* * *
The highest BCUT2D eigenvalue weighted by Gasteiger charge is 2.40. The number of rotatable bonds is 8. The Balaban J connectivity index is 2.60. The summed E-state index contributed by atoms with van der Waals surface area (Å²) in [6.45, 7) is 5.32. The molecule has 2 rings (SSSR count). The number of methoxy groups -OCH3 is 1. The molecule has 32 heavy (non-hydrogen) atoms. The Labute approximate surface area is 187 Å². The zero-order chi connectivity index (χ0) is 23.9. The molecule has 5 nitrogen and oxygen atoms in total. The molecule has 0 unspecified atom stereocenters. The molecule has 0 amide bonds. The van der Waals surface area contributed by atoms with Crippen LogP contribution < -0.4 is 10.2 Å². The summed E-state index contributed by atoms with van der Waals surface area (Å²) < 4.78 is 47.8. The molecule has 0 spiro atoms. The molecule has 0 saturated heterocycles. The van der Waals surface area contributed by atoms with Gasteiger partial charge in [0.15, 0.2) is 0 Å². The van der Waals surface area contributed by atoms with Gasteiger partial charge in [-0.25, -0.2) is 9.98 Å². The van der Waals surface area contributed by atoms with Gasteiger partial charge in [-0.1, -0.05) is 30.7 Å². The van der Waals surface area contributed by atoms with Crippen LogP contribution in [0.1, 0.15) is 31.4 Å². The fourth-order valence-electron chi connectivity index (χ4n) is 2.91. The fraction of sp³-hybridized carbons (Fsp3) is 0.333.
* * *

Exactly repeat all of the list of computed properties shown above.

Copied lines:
The highest BCUT2D eigenvalue weighted by Gasteiger charge is 2.40. The number of rotatable bonds is 8. The Balaban J connectivity index is 2.60. The summed E-state index contributed by atoms with van der Waals surface area (Å²) in [6.45, 7) is 5.32. The molecule has 2 rings (SSSR count). The number of methoxy groups -OCH3 is 1. The molecule has 32 heavy (non-hydrogen) atoms. The Labute approximate surface area is 187 Å². The zero-order chi connectivity index (χ0) is 23.9. The molecule has 5 nitrogen and oxygen atoms in total. The molecule has 0 unspecified atom stereocenters. The molecule has 0 amide bonds. The van der Waals surface area contributed by atoms with Crippen LogP contribution < -0.4 is 10.2 Å². The summed E-state index contributed by atoms with van der Waals surface area (Å²) < 4.78 is 47.8. The molecule has 0 spiro atoms. The molecule has 0 saturated heterocycles. The van der Waals surface area contributed by atoms with Gasteiger partial charge in [0.15, 0.2) is 0 Å². The van der Waals surface area contributed by atoms with Gasteiger partial charge in [-0.25, -0.2) is 9.98 Å². The van der Waals surface area contributed by atoms with Gasteiger partial charge in [-0.1, -0.05) is 30.7 Å². The van der Waals surface area contributed by atoms with Crippen LogP contribution in [0.1, 0.15) is 31.4 Å². The fourth-order valence-electron chi connectivity index (χ4n) is 2.91. The fraction of sp³-hybridized carbons (Fsp3) is 0.333.